Album Review: Absent Fathers by Justin Townes Earle
Fairly Good, Based on 10 Critics
AllMusic - 80 Based on rating 8/10
It turns out Justin Townes Earle's 2014 album Single Mothers was literally only half the story; Earle completed 20 songs during the Single Mothers sessions, and eventually he opted to release the material on two separate albums, so four months after the release of Single Mothers, Absent Fathers brings us the remainder of this song cycle. The titles would suggest these albums are two sides of the same story, and Absent Fathers certainly is of a piece stylistically with the earlier album, full of songs about busted families, relationships run adrift, and lives stuck in neutral, with Earle's mournful, soul-inflected vocals supported by a purposefully spare rhythm section and occasionally the lonesome cry of a pedal steel guitar. While these songs are not without their moments of wit and bursts of rock & roll energy, Absent Fathers is, like Single Mothers, a downbeat set for the most part, with Earle obsessed with where his characters have gone wrong as both parents and partners, and while there's a good-natured, easygoing drift to "Slow Monday" and some tough R&B strutting in "Call Ya Momma," even these songs have a moody undertow that reinforces the gravity of Earle's themes.
Arguably one of the most heartfelt moments of Justin Townes Earle’s latest record, Absent Fathers, comes from its opening notes. “Wish I could say that I know you, cause lord I want to understand,” croons Earle as he laments over a life spent seeking his father’s attention. Much of Absent Fathers is filled with lyrics like this, shining light upon the foundation of a man who’s been worn down by a broken home, broken hearts and struggles with addiction, yet there’s an unbridled determination to keep pushing on.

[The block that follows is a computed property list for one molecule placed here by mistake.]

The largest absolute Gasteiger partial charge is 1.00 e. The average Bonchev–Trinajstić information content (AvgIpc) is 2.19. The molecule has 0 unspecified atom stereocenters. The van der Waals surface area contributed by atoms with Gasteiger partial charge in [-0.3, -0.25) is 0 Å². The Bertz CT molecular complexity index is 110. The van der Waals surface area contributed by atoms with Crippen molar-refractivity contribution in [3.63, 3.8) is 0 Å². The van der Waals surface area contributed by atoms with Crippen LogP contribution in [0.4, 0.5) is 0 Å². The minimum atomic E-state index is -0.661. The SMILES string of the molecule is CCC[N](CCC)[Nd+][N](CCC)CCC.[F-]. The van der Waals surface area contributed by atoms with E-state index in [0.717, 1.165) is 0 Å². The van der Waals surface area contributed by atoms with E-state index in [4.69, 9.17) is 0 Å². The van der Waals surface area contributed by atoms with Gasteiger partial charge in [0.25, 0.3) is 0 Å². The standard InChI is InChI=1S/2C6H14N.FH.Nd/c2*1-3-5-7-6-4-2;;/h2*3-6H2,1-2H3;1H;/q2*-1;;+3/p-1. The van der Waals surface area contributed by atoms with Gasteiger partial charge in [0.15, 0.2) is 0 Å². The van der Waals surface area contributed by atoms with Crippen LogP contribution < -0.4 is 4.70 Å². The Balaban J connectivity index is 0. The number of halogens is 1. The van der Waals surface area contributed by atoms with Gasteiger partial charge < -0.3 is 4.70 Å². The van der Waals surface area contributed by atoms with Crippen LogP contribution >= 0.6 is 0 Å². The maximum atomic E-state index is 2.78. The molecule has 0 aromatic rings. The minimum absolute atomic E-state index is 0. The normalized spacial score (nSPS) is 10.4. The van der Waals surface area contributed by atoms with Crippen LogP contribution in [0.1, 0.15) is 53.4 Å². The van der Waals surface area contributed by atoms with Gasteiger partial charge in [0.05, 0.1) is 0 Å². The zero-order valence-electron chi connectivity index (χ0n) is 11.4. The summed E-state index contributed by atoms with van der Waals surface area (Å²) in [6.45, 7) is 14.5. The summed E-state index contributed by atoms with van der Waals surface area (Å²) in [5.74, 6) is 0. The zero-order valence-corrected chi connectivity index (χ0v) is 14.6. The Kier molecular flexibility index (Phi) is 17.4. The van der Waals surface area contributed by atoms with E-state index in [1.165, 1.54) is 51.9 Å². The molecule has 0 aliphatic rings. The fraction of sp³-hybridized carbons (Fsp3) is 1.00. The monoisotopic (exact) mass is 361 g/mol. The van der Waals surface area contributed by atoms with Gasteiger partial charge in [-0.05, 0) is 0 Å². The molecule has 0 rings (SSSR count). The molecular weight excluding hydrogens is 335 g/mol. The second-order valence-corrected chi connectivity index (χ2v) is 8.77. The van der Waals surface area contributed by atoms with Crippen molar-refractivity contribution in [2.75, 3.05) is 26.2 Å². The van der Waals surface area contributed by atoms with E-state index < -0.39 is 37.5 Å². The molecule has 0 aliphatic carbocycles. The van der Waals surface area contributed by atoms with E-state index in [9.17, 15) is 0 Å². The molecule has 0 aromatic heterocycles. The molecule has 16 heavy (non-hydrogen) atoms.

Justin Townes Earle’s Absent Fathers is in many ways the mirror image of last year’s Single Mothers. Virtually all of the same elements are here — abandonment, despair, resilience, and recovery — but the perspective has shifted. Take the two album covers: Both show a bespectacled man in a wide-brimmed hat staring with a challenging gaze directly into the camera.
A companion piece to his previous album Single Mothers, released just three months earlier, Absent Fathers finds the son of Steve once again pondering the power, pitfalls and dynamics of family. Given his old man’s chequered history of multiple marriages, drug abuse and jail time, it’s tempting to see most of these 10 songs as autobiographical, but Justin is savvy enough to add narrative filters that feasibly suggest fictions. However, the opening Farther From Me can’t help but be read as an open letter to Earle senior, its laconic country-rock barely masking a tension between the generations, the younger man recalling his parent’s shortcomings, and still unsure about mending fences.